It’s not that the material is too difficult or uninteresting—I was actually really engaged with my biology, physics, and calculus courses in high school, and looked forward to working in labs and doing research when I “grew up.” My shift from STEM is rather due to the different approaches to discussing (or not) marginalized peoples in the humanities and sciences. Whereas most of my Theater and Performance Studies professors (and especially my Comparative Studies in Race and Ethnicity professors) regularly use examples and materials that validate and explore the experiences of people who aren’t at the top of the privilege food chain, my STEM professors often make me feel angry, invalidated, and anxious. In TAPS and CSRE courses, I can speak to and learn about the lived experiences of people like me (and unlike me!). In STEM courses, data which appear to be objective often show that marginalized groups are inferior to dominant groups, without including a discussion of the systematic challenges that can produce those data. Put another way, we don’t discuss confounders that happened before we began our study.

Let me give you an example from a popular statistics course at Stanford. Continue reading

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Equality is not Justice

by members of Stanford Students for Queer Liberation (SSQL)

We are the group of students responsible for the “equality is not justice” flyers last week. Because we are interested in both raising awareness and increasing understanding, we collaborated on a brief summary of each topic listed on the posters.

This article is meant to be shared! However, it is not meant to be the last word on any of the topics below: our foremost goal is to encourage discussion within the Stanford community.

Interested in continuing the conversation? Please consider submitting your ideas to STATIC!

Fear is not governance
Here, we are referring to the illusion that control is gained through fear or fear tactics and, furthermore, that legitimate government rule can be claimed when the majority of the population lives in a state of fear. Moreover, we are addressing the fact that fear is a tactic utilized by the United States, whether conscious or unconscious. Consider, for example, the reaction you have when you see a police officer. Are you afraid or comforted? Why? Also consider jails, which – though they seem to promise safety – are also an implicit threat by the state.

Apathy is not neutral
When we say that apathy is not neutral, we mean that – in many cases – apathy is a privilege. When we choose not to educate ourselves or to do nothing, it is with the knowledge that our lives will not be adversely affected – and not everybody is in such a position.
Another implication of apathy is the fact that, when there is apathy on the part of the state, entire groups of people may suffer. When legislators pay less attention to the well-being of groups such as trans* people of color, for example, this does not represent a simple oversight: it reflects a lack of commitment to the survival of a group that is consistently persecuted in this country.

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The Trouble with Environmentalism

by Christina Ospina, ’12


Being “green” is one of the sexiest trends that has arisen in the past several years, made popular largely by increasing concerns over Climate Change.  People want to buy clothes made from organic cotton, use biodegradable laundry detergent, eat free-range chicken, invest in solar energy, and protest to save polar bears.  But we must ask: who are the people behind this movement?  Realistically, someone struggling to pay rent might not feel compelled to invest in solar power to avoid using electricity generated from coal-fired plants.  Today, the American environmentalist movement’s biggest challenge isn’t Climate Change, it isn’t over-fishing, it’s not rainforest degradation, and it’s not it industrialized agriculture; the main obstacle the environmentalism faces is transforming into a movement for all socio-economic levels.  Environmentalism shouldn’t be a movement for the privileged, it should be integrated in all levels and all communities that comprise the American population.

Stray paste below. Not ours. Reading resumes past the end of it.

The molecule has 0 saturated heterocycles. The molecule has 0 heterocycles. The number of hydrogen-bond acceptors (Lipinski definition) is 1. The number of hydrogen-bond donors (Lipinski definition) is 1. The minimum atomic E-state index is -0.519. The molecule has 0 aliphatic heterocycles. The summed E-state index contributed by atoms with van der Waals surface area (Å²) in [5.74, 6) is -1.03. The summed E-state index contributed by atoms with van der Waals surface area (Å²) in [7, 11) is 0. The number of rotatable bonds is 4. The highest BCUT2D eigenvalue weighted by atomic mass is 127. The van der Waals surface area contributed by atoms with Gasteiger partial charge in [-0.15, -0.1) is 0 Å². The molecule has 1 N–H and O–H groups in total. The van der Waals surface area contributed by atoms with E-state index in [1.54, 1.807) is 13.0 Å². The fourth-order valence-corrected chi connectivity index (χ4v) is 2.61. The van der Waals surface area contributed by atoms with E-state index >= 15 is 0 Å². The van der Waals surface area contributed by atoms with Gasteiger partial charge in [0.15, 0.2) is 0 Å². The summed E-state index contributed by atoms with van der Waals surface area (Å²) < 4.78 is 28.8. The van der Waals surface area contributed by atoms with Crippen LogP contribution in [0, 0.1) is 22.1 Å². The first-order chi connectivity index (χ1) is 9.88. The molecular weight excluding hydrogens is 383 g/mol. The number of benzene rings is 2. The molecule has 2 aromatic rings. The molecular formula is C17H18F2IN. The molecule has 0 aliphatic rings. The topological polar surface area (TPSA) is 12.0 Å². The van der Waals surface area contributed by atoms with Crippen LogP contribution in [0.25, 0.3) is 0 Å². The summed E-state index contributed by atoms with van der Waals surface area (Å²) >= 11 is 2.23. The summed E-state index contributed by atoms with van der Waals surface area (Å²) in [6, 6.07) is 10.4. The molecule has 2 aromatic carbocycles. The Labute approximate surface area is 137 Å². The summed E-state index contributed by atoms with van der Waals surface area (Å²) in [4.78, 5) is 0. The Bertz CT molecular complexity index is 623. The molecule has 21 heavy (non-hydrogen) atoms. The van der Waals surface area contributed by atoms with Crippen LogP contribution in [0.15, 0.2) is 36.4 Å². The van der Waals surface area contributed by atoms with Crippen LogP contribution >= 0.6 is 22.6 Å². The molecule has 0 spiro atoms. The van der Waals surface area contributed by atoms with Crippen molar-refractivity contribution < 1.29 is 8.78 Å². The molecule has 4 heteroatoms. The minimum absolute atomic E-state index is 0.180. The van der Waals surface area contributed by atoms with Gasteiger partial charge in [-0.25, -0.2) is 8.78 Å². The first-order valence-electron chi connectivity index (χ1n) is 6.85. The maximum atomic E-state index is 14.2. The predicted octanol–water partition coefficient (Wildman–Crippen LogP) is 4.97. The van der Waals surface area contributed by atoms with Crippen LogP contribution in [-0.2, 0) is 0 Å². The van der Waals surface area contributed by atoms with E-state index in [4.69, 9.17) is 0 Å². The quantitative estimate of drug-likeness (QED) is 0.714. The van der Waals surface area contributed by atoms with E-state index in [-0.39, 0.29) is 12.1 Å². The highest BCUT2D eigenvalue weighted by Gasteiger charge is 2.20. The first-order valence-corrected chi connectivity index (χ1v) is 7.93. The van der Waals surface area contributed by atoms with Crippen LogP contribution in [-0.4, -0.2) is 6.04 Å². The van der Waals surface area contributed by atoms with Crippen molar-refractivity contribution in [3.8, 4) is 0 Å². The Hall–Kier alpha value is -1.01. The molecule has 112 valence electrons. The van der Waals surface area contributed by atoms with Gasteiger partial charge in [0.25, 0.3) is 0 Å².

Historically, lower classes and minorities have been left out or overlooked in American environmental and conservation movements.  Just look back at the emergence of conservation with the Romantic movement in the mid 1800s, with influential figures such as Roosevelt,  Muir and Thoreau, who evoked imagery of the sublime in their writing and praised the powerful beauty of wilderness. Continue reading

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On Class

by Holly Fetter, ’13

As soon as the word “privilege” entered my vocabulary, I found myself unpacking an inundation of knapsacks filled with the stuff, frantically trying to unlearn 16 years of internalized racism, ableism, classism… My white identity was the easiest to grapple with because it was the most visible. So I spent (and am still spending) years reading, talking, and writing about whiteness so that I could begin to feel more comfortable living with the tension of being white in the United States.

But class was a different story. I didn’t want to even acknowledge my class identity because it made me feel guilty and ashamed. I worried about the (usually correct) assumptions that wealth carried with it, as well as how it might undermine my credibility as a budding activist. In high school, I avoided the topic altogether, choosing to make friends with other affluent kids because it felt a lot simpler. Class was apparent there – we knew what kind of cars our classmates’ had (or didn’t have), what their houses were like, and what their parents’ jobs were.

At Stanford, however, my class identity was a lot easier to hide. Suddenly, I was 1,700 miles away from my family, in a place where I magically became a “student” – a socioeconomic status that connoted egalitarianism and bean and cheese burritos at Treehouse. It’s easy for some people to hide behind this false class identity, especially students with wealth. We don’t need to confront class if we don’t want to. Our identity as “students” helps us hide our economic privilege, but it doesn’t erase it. And often, our class status doesn’t change much between The Farm and home.

But I’ve decided to come out of the class closet, and acknowledge my privilege and complicity as a part of the 1%. Continue reading